Abar (Ficus saxophila) is a species of Ara species originating from Southeast China, Laos, the Philippines, Thailand, Vietnam, the Lesser Sunda Islands, Malaya, Indonesia (Java, Maluku, Sulawesi), and New Guinea. The abar tree is rarely exposed because its population is smaller than other Ficus species in the same distribution area.
CONFUSION: Many plant enthusiasts confuse Abar (Ficus saxophila) with Bodhi (Ficus religiosa). The two look very similar and are almost indistinguishable, but Bodhi leaves tend to be stiffer, thicker, and more oval compared to the limp, thinner, and more lanceolate Abar leaves.
Currently, there are no in-depth observations of Ficus saxophila.
Characteristics of Abar Leaf
Abar leaves tend to droop, become limp, and sometimes have wavy edges. The length of each leaf reaches 15 cm with a width of 8-9 cm. The leaf stalks are long and yellowish-green or bright yellow.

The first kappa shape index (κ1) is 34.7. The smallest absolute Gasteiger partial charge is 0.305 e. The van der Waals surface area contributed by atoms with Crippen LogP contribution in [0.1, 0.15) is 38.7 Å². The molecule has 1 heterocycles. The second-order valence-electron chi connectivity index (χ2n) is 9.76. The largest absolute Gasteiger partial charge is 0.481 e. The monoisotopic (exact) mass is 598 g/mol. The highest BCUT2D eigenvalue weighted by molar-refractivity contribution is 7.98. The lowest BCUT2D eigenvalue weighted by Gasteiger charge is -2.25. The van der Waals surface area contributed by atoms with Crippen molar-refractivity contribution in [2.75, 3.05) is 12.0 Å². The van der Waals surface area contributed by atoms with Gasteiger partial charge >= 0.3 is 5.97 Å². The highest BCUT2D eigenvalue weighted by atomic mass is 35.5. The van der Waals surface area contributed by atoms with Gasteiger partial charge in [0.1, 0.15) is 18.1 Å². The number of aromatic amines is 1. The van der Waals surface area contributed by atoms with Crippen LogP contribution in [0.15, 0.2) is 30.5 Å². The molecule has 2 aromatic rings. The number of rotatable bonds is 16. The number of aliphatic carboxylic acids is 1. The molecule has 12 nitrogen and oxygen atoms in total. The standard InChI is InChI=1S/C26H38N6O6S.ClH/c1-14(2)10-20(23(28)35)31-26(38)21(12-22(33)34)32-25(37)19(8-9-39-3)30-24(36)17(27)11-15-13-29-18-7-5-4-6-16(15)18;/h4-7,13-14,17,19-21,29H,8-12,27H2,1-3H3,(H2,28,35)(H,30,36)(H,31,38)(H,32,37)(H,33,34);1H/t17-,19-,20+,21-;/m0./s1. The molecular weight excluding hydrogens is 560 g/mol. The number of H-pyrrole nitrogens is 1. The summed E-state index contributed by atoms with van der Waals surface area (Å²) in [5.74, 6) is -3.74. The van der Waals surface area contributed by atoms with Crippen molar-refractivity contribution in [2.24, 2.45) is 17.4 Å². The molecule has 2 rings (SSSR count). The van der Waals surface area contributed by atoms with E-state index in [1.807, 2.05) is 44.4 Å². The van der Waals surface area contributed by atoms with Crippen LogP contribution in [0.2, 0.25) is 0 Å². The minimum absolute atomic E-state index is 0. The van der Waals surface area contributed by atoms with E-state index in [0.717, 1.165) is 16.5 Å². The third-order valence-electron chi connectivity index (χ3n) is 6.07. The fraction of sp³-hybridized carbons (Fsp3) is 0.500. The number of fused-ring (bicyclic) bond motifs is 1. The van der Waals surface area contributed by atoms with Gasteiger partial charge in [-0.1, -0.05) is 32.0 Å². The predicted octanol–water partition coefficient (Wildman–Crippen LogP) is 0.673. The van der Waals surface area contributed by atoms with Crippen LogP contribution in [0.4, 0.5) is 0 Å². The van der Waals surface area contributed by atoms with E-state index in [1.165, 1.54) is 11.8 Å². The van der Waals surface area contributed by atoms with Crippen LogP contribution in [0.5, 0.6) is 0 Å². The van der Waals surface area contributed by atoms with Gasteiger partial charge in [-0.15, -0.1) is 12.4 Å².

Characteristics of Abar Fruit
The fruit is typical of Ficus, round, small, with white spots, about 0.8 cm in diameter, appears in the leaf axils, green when young, and turns yellow to purple-black when ripe.
Characteristics of Abar Tree
Abar trees often grow epiphytes that ride on the trunks of other trees, where when they grow large the roots will strangle the host tree and grow independently. The height of the Abar tree can reach 20 meters with a trunk diameter of 1-1.5 meters. Abar trees can also grow in places where there is minimal water, such as in roof cavities and building walls, concrete gaps, and river walls.
The most easily recognized characteristic of the Abar tree is its large, pointed-tipped, oval-to-lanceolate leaves. The dark gray bark is one of the differences between Abar and Bodhi.
Benefits of Abar Tree
The Abar tree can be used as a protective tree from the wind because it has a wide canopy and prevents soil erosion because of its strong roots.
So far it is not known what pharmaceutical or economic benefits can be produced from Abar trees.
How to Cultivate Abar Tree
The Abar tree is easy to cultivate, it can be cultivated by planting seeds, cuttings, and grafts.